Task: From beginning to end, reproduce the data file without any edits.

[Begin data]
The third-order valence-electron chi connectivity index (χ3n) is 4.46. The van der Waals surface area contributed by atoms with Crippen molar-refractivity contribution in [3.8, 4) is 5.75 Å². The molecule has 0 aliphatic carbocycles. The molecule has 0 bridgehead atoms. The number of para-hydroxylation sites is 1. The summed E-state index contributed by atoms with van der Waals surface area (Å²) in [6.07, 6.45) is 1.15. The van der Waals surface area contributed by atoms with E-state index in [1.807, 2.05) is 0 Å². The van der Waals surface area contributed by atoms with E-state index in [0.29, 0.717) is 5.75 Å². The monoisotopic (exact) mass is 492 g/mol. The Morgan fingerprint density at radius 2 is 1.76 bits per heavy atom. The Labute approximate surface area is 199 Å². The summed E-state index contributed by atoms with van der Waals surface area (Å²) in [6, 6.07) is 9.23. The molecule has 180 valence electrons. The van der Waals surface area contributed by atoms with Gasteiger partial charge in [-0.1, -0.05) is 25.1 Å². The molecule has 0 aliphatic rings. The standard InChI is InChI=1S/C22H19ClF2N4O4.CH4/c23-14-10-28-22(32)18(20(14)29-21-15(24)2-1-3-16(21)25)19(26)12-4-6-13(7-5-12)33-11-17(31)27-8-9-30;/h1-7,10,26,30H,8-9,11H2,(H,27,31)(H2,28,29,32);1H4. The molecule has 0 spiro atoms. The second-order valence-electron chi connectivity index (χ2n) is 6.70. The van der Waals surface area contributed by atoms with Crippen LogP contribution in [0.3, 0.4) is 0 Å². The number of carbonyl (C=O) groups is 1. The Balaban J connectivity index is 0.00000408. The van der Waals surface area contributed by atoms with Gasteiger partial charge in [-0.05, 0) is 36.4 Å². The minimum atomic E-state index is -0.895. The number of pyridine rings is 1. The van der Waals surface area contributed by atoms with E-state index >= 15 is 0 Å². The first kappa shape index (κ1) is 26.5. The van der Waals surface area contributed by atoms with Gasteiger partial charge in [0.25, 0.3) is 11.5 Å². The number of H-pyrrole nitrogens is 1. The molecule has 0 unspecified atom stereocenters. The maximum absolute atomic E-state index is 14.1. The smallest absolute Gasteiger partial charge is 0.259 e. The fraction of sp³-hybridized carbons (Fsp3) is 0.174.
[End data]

The third-order valence-electron chi connectivity index (χ3n) is 4.46. The van der Waals surface area contributed by atoms with Crippen molar-refractivity contribution in [3.8, 4) is 5.75 Å². The molecule has 0 aliphatic carbocycles. The molecule has 0 bridgehead atoms. The number of para-hydroxylation sites is 1. The summed E-state index contributed by atoms with van der Waals surface area (Å²) in [6.07, 6.45) is 1.15. The van der Waals surface area contributed by atoms with E-state index in [1.807, 2.05) is 0 Å². The van der Waals surface area contributed by atoms with E-state index in [0.29, 0.717) is 5.75 Å². The monoisotopic (exact) mass is 492 g/mol. The Morgan fingerprint density at radius 2 is 1.76 bits per heavy atom. The Labute approximate surface area is 199 Å². The summed E-state index contributed by atoms with van der Waals surface area (Å²) in [6, 6.07) is 9.23. The molecule has 180 valence electrons. The van der Waals surface area contributed by atoms with Gasteiger partial charge in [-0.1, -0.05) is 25.1 Å². The molecule has 0 aliphatic rings. The standard InChI is InChI=1S/C22H19ClF2N4O4.CH4/c23-14-10-28-22(32)18(20(14)29-21-15(24)2-1-3-16(21)25)19(26)12-4-6-13(7-5-12)33-11-17(31)27-8-9-30;/h1-7,10,26,30H,8-9,11H2,(H,27,31)(H2,28,29,32);1H4. The molecule has 0 spiro atoms. The second-order valence-electron chi connectivity index (χ2n) is 6.70. The van der Waals surface area contributed by atoms with Crippen LogP contribution in [0.3, 0.4) is 0 Å². The number of carbonyl (C=O) groups is 1. The Balaban J connectivity index is 0.00000408. The van der Waals surface area contributed by atoms with Gasteiger partial charge in [-0.05, 0) is 36.4 Å². The minimum atomic E-state index is -0.895. The number of pyridine rings is 1. The van der Waals surface area contributed by atoms with E-state index >= 15 is 0 Å². The first kappa shape index (κ1) is 26.5. The van der Waals surface area contributed by atoms with Gasteiger partial charge in [0.25, 0.3) is 11.5 Å². The number of H-pyrrole nitrogens is 1. The molecule has 0 unspecified atom stereocenters. The maximum absolute atomic E-state index is 14.1. The smallest absolute Gasteiger partial charge is 0.259 e. The fraction of sp³-hybridized carbons (Fsp3) is 0.174.